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Friday, January 20, 2012

Come in from the Cold: Warming up with Monitor Records

If you were to wander into the dimly lit Russian cafe in lower Manhattan called the Two Guitars on almost any evening you would find Sasha Polinoff entertaining the guests...Sasha sets the Slavic mood for the vodka, caviar, and the Kiev cutlets. (MFS 432)
Monitor Records, founded in 1956 by Michael Stillman and Rose Rubin in New York City, issued over 250 recordings of music from around the world. An artifact of the period's interest in "exotic" records, the recordings were appealing to people for the same reason I find them fascinating today: they project a sense of another place. Sometimes these places aren't "real"--much of the music on Monitor was licensed from state-sponsored record labels in the then-Soviet Union and the Eastern Bloc. Sometimes they are--as is the case for the recordings made in venues in New York City. But from the covers to the liner notes to the music itself, the albums are transporting

The Monitor albums I'm feeling drawn to these days all mention cafes and nightlife and warmth, and make me want to bundle up and find a little place where the food is filling, the drinks flowing, and the music wistful (wistful for what? I'm not sure, but when music makes you feel like you're somewhere else, it kind of feels like that place is lost to you at the same time). If you feel like that too, here are my picks for getting cafe-cozy, accompanied by excerpts from the liner notes.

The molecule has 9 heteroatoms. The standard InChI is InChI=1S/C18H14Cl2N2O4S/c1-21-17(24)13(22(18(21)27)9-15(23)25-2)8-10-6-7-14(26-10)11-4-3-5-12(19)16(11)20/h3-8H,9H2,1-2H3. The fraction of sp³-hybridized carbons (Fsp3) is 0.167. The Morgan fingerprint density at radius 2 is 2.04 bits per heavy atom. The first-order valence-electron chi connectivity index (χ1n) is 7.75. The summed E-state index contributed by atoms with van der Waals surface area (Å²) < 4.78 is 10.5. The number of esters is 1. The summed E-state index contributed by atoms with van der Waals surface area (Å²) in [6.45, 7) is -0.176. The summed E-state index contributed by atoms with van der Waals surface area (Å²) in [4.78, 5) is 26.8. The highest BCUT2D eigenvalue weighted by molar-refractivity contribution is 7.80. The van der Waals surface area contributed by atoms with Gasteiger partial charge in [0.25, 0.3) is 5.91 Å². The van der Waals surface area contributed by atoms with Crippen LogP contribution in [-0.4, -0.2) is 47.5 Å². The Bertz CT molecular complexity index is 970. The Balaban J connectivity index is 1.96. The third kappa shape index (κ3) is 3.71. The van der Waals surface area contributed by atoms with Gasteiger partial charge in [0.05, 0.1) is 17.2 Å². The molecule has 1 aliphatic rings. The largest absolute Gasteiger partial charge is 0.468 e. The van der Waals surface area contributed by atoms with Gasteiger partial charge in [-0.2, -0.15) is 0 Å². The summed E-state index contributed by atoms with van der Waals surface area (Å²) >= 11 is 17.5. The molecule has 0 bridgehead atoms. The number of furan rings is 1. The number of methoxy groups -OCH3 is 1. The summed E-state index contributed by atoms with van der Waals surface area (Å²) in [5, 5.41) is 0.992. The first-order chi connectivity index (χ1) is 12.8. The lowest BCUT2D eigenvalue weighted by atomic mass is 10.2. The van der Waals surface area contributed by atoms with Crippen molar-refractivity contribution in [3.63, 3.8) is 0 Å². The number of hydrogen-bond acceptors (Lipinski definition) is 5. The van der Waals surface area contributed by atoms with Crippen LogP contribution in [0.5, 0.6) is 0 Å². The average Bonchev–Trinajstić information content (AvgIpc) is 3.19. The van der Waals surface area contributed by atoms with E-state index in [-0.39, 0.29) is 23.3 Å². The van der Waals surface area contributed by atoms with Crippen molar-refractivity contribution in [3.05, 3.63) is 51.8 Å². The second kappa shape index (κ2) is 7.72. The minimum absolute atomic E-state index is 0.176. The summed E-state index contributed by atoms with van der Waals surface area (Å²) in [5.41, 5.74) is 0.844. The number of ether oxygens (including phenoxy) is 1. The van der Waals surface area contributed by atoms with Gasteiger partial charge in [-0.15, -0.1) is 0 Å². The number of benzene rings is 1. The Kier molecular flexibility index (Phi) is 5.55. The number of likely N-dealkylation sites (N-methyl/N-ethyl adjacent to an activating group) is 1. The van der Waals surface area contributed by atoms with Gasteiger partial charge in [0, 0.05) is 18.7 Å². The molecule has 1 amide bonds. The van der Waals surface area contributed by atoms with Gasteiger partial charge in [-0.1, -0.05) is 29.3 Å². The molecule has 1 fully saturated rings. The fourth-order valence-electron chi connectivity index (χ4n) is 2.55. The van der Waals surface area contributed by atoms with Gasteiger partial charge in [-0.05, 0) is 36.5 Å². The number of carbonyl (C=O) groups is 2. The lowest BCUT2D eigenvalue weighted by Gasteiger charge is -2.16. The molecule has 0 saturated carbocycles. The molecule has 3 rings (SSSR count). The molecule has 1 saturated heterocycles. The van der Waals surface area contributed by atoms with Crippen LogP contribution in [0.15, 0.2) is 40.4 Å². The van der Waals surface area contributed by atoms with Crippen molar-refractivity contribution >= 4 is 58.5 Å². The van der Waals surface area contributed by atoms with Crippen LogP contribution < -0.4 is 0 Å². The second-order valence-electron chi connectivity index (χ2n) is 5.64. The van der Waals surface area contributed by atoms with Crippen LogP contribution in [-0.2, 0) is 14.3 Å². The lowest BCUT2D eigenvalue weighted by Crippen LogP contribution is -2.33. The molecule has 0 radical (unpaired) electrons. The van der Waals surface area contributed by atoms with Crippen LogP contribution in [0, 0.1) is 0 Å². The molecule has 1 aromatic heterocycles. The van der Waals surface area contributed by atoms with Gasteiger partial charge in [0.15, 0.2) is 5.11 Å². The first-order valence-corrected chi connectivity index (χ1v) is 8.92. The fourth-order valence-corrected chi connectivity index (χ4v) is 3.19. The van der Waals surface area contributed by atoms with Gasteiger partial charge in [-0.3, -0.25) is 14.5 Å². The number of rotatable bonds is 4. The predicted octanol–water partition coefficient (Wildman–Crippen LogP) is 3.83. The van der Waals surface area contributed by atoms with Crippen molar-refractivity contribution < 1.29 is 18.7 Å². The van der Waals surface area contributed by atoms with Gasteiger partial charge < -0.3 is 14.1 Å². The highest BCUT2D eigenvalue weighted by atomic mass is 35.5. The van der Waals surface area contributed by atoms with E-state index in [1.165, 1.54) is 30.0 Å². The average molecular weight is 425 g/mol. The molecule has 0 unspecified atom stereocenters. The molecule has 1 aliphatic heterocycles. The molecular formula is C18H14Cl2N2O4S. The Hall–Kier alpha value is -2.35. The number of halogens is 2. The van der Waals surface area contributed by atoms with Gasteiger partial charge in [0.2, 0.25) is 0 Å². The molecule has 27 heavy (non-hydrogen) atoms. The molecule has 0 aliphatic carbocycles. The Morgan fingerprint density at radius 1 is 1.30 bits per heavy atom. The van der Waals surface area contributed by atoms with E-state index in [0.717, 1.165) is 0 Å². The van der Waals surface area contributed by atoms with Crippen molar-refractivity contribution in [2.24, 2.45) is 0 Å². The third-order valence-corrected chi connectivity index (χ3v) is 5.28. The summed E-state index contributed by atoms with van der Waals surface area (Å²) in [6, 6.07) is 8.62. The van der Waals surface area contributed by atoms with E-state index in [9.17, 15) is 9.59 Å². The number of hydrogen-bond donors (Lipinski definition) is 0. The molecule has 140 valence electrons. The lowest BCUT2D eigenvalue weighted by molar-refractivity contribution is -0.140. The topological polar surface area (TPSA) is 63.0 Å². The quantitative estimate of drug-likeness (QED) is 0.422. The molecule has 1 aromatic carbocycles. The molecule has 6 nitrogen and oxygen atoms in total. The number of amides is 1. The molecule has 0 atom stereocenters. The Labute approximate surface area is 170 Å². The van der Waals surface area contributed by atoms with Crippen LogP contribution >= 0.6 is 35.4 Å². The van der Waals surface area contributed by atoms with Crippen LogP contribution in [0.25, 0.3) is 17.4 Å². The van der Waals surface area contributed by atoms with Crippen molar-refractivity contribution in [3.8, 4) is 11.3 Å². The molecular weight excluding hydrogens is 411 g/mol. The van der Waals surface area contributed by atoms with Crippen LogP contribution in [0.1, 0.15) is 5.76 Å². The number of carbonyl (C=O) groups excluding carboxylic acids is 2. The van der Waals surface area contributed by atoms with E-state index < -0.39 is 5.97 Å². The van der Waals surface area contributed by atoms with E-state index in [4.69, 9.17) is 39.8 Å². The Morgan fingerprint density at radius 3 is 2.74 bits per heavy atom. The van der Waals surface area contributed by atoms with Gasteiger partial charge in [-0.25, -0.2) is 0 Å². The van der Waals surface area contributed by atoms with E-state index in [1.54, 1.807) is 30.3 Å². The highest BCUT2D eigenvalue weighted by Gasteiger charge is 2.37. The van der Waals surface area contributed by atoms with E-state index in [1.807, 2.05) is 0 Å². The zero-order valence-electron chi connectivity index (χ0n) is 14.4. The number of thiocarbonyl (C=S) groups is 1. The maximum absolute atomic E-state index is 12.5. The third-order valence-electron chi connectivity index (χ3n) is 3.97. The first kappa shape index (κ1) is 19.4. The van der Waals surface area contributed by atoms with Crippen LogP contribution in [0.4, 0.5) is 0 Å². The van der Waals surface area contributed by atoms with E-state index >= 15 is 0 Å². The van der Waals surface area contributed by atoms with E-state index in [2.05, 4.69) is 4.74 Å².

"Put the record on your turntable, dim the lights, pick up your vodka drink and relax--it's Sasha time!"
The Feenjon Group

"The Feenjon Group can be heard nightly at the Cafe Feenjon...a mecca for lovers of Israeli, Greek, Arabic, Turkish and Amenian song and dance. Many notables of the entertainment world, too, attracted by the informal atmosphere and musical excitement of the Cafe, have become late-late habitues and frequently participate in the performances."
Liane
Vienna by Night (MP 510)

"A songstress with haunting appeal she evokes the intimacy and charm of the small Viennese cafes."
Bela Babai and his Fiery Gypsies

"Bela Babai...can be heard nightly at New Yorks Chardas where lovers of Gypsy music and fine Hungarian cuisine meet. Wherever Bela Babai appears the musical greats come to hear..."















-Cecilia Peterson, Ralph Rinzler Folklife Archives and Collections

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